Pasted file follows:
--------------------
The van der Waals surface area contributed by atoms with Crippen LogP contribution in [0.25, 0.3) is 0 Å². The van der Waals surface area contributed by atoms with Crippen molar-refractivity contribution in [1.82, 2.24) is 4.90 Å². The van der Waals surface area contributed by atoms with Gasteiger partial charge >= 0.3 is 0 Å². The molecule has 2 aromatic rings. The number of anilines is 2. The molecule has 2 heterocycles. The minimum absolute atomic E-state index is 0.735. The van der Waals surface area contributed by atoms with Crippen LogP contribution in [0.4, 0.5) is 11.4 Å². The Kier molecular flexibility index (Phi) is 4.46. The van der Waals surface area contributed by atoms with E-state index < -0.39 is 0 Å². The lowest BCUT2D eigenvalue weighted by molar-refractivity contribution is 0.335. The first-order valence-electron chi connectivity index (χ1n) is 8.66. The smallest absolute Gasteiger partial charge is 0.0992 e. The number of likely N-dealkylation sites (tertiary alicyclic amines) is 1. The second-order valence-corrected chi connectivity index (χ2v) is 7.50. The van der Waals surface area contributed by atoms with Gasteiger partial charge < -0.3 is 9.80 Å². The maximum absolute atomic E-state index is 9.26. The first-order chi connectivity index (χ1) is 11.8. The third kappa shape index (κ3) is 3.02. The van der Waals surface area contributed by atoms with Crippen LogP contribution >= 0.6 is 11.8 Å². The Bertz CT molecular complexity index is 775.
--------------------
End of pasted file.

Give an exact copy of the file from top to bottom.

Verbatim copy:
The van der Waals surface area contributed by atoms with Crippen LogP contribution in [0.25, 0.3) is 0 Å². The van der Waals surface area contributed by atoms with Crippen molar-refractivity contribution in [1.82, 2.24) is 4.90 Å². The van der Waals surface area contributed by atoms with Gasteiger partial charge >= 0.3 is 0 Å². The molecule has 2 aromatic rings. The number of anilines is 2. The molecule has 2 heterocycles. The minimum absolute atomic E-state index is 0.735. The van der Waals surface area contributed by atoms with Crippen LogP contribution in [0.4, 0.5) is 11.4 Å². The Kier molecular flexibility index (Phi) is 4.46. The van der Waals surface area contributed by atoms with E-state index < -0.39 is 0 Å². The lowest BCUT2D eigenvalue weighted by molar-refractivity contribution is 0.335. The first-order valence-electron chi connectivity index (χ1n) is 8.66. The smallest absolute Gasteiger partial charge is 0.0992 e. The number of likely N-dealkylation sites (tertiary alicyclic amines) is 1. The second-order valence-corrected chi connectivity index (χ2v) is 7.50. The van der Waals surface area contributed by atoms with Gasteiger partial charge < -0.3 is 9.80 Å². The maximum absolute atomic E-state index is 9.26. The first-order chi connectivity index (χ1) is 11.8. The third kappa shape index (κ3) is 3.02. The van der Waals surface area contributed by atoms with Crippen LogP contribution >= 0.6 is 11.8 Å². The Bertz CT molecular complexity index is 775.